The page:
It’s nearly a year since market dislocations prompted us to ask whether factor exchange-traded funds (ETFs) were still fit for purpose. Now, with a regime change possibly on the cards, another look should mainly give cause for hope.
What’s nice to see is that minimum volatility funds have proved useful in the rocky six months to 9 May 2022. If we look at the iShares Edge factor products focused mainly on global, US and European markets, minimum volatility funds have held up well. The iShares Edge S&P 500 Minimum Volatility UCITS ETF (MVUS) returned 4.7 per cent versus a 6.2 per cent loss for the S&P 500 index.
The fund has had much less exposure to the US tech majors than an S&P 500 tracker, with bigger allocations to the likes of healthcare and consumer staples. A European minimum volatility fund from the same range is down by 6.5 per cent – not ideal but much less painful than the 12 per cent loss on a conventional MSCI Europe ex-UK ETF.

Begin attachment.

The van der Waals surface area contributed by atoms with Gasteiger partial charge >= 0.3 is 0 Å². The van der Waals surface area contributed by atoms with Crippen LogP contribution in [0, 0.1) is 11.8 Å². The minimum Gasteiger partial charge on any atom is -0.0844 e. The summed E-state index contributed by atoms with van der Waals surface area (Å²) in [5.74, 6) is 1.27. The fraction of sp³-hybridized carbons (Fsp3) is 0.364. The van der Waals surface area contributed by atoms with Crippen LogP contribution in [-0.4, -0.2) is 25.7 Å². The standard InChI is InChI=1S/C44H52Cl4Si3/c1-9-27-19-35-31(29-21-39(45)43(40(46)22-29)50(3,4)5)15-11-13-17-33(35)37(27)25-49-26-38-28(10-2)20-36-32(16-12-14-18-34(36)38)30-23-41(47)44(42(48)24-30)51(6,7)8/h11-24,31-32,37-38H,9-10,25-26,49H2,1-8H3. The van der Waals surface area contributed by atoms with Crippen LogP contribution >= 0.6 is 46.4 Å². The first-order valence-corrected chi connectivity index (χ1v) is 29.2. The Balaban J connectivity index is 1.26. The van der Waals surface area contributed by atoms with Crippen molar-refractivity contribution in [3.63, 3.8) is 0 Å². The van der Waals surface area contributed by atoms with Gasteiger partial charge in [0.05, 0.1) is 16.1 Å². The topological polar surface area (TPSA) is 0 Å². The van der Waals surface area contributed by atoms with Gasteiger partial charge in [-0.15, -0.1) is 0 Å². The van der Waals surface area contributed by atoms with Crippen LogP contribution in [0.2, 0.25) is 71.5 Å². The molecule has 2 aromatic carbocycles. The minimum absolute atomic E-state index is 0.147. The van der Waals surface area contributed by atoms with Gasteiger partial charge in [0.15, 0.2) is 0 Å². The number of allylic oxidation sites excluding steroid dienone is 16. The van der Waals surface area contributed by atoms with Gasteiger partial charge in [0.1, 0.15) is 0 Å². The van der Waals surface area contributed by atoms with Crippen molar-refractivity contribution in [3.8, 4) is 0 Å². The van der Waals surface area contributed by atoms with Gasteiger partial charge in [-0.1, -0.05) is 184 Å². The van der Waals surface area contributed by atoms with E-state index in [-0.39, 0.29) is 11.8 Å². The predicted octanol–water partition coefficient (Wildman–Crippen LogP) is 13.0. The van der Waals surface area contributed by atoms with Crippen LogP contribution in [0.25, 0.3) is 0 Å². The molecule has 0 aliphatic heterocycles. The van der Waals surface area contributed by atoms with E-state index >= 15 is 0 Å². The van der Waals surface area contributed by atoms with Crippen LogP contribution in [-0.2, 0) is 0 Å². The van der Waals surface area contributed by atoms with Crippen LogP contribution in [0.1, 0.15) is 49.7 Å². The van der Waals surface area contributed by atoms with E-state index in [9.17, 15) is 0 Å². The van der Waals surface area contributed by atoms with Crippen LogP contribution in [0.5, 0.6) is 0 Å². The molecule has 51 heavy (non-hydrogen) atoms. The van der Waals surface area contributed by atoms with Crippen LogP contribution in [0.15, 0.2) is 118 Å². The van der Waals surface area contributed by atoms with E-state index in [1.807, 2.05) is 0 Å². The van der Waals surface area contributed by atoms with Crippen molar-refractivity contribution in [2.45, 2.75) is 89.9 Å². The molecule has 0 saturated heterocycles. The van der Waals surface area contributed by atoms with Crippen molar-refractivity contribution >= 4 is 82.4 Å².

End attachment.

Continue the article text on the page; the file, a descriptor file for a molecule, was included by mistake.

Other single-factor funds are doing as expected, with value leading and quality struggling. But what’s notable is how poorly momentum portfolios have done. For example, iShares Edge MSCI USA Momentum Factor UCITS ETF (IUMF) has lost around 15 per cent in six months, much worse than the 5 per cent loss for a standard MSCI USA ETF. While the two funds vary by their specific holdings within sectors, one notable difference was that the momentum fund had a much bigger financials weighting.
A flaw in the momentum offering remains, in that these ETFs only rebalance twice a year, usually at the end of May and November. That leaves names such as IUMF struggling to chase market rotations – and investors keenly awaiting the next rebalance.